Electric Assisted Mountain Bikes, or eMTBs for short, are quickly becoming the exciting new way to explore by bike. Their ease of use is opening up biking to everyone regardless of fitness level or age. While eMTBs are still regulated as motorized vehicles when it comes to trail access, there are over 10,000 miles of trail open for exploration.
“With over 10,000 miles of trail available for eMTBs, the opportunities for adventure are endless,” said Morgan Lommele, E-bikes Campaign Manager, PeopleForBikes. “We look forward to seeing more people exploring the world by bike with the ease of access that eMTBs provides even to non-cyclists.”
PeopleForBikes has put together a list of the top five eMTB adventures riders can go on right now. Check them out:
Crested Butte, Colorado: Crested Butte is widely regarded as one of the birthplaces of mountain biking and should be on every rider’s bucket list. The area’s long history of shared-use trails opens many classic Crested Butte rides to eMTB exploration, including Reno/Flag/Bear/Deadman’s Gulch. This 18-mile loop travels through the backcountry between Cement Creek and Spring Creek drainages, twice topping out at over 11,000’ as it roller coasters up and down the Reno Divide.
Why You Should Go: Endless miles of shared use trails that carry you deep into the Colorado backcountry. View a map here: Crested Butte
Sun Valley, Idaho: Stunning Western landscapes, narrow singletrack and a riot of springtime wildflowers make the Greenhorn Gulch trails a sure-fire destination for eMTB’ing. This loop has an instant backcountry feel as soon as you leave the trailhead. From there, the route climbs, twisting westward into the hilly grasslands and ghostly fire-scorched forests. A fun drop back towards the trailhead at the halfway point allows riders to replace their battery before tackling the second loop to the south. Cresting at nearly 7,500’ sets up a long, grin-inducing descent through aspen groves with stunning views to the east.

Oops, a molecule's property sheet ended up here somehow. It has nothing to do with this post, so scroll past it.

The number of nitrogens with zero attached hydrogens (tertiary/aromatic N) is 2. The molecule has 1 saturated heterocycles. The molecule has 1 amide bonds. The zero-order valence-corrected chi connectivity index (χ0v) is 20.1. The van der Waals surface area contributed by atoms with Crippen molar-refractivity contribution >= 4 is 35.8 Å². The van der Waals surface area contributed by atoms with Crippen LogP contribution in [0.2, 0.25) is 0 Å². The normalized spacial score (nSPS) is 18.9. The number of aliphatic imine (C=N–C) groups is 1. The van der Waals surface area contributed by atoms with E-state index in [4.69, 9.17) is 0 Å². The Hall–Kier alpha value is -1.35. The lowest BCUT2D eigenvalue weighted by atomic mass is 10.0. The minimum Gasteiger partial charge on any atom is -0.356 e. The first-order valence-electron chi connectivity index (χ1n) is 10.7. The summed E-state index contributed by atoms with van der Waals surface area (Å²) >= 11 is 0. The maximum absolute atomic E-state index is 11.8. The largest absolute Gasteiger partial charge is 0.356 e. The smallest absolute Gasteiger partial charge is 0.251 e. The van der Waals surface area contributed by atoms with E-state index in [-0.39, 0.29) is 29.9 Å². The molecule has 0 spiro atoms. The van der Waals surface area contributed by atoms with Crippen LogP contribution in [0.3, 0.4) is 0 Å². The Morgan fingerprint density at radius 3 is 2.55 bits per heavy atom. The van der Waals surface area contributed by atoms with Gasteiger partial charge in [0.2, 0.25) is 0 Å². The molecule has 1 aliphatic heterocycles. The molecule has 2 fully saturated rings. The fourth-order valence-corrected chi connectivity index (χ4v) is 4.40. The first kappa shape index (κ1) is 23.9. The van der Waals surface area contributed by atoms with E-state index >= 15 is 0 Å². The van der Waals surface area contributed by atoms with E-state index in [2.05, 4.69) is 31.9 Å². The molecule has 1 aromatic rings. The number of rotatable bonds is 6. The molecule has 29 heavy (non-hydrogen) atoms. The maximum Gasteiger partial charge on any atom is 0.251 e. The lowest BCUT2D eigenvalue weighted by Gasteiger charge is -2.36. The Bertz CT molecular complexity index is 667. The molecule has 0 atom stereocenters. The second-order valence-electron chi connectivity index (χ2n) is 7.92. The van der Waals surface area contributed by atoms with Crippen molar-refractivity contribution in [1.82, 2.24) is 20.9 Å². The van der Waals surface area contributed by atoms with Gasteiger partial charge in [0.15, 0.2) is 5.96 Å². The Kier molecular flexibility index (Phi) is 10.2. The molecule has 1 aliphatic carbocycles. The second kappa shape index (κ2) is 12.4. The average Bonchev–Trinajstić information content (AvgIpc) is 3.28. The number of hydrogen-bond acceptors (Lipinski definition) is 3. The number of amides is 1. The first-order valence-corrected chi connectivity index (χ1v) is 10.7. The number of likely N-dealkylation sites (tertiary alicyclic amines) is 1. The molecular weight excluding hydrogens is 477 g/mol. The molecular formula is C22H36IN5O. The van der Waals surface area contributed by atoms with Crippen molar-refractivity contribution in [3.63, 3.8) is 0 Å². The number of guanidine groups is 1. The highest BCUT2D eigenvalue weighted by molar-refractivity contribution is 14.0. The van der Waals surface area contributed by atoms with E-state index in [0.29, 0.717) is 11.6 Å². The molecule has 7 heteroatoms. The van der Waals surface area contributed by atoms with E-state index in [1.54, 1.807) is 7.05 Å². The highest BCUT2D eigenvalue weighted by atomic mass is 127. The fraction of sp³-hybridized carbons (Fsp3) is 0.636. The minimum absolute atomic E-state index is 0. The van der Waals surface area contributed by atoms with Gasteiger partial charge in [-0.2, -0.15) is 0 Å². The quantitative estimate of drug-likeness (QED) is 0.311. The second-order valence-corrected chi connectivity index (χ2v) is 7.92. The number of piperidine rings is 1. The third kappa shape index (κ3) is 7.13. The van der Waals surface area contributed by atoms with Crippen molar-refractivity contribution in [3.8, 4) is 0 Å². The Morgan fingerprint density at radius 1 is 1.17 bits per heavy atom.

Why You Should Go: Epic views on an epic adventure View Map Here: Sun Valley
Hood River, Oregon: As one of the original gravity networks in the U.S., Post Canyon has matured into a dense network of flowy singletrack. There are several fun loops close to the Post Canyon Loop Staging Area for a short ride, or to work on your technical skills, try the Family Man skills area. The highlight of Post Canyon, though, is the all-day loop that drops you down to the trailhead after 2,700 vertical feet of descending
Why You Should Go: All about the flow and the descent. View Map Here: Hood River
Cuyuna Lakes, Minnesota:Nestled among the idyllic lakes of central Minnesota lies the 5,000-acre Cuyuna Lakes Recreation Area and over 25 miles of mountain bike singletrack. Alternatively tracing the lakes’ shorelines and weaving within a dense forest of birch, aspen, basswood, red oak, and ironwood, the purpose-built trails have earned acclaim from around the country for both their scenery and grin-inducing flow.
Why You Should Go: Purpose built singletrack that welcomes eMTBs. View Map Here: Cuyuna Lakes
Monarch Crest, Colorado:Just outside the growing bike destination of Salida, CO, lies a high-altitude stretch of the Continental Divide National Scenic Trail known as the Monarch Crest. Also part of the Colorado Trail, it connects Monarch Pass (11,312’) to Marshall Pass (10,830’) along the spine of the Sawatch Range. Regularly heralded as one of the best mountain bike rides in the country, this eMTB Adventure is an out-and-back ride that captures everything that makes Colorado riding famous: remote, high-alpine singletrack weaving along ridges and peaks, mountainsides dressed in bursts of high country wildflowers, and views of the rugged Rocky Mountains.
Why You Should Go: Widely considered in of the best rides in the country, one that needs to be on any riders bucket list. View Map Here: Cuyuna Lakes
Still looking for a place to ride an eMTB? Check out this full map of all the eMTB destinations around the country on PeopleForBikes’ eMTB Map.
eMTBs often are riding on mixed use trails that are open to many different modes of transportation including hikers, bikers, horseback riders and others. Please check out PeopleForBikes eMTB Trail Etiquette Guidelines for tips and tricks on how to have a successful eMTB adventure.
If you have more questions or would like more info, please feel free to contact, Alex Showerman at firstname.lastname@example.org or 603-727-8110.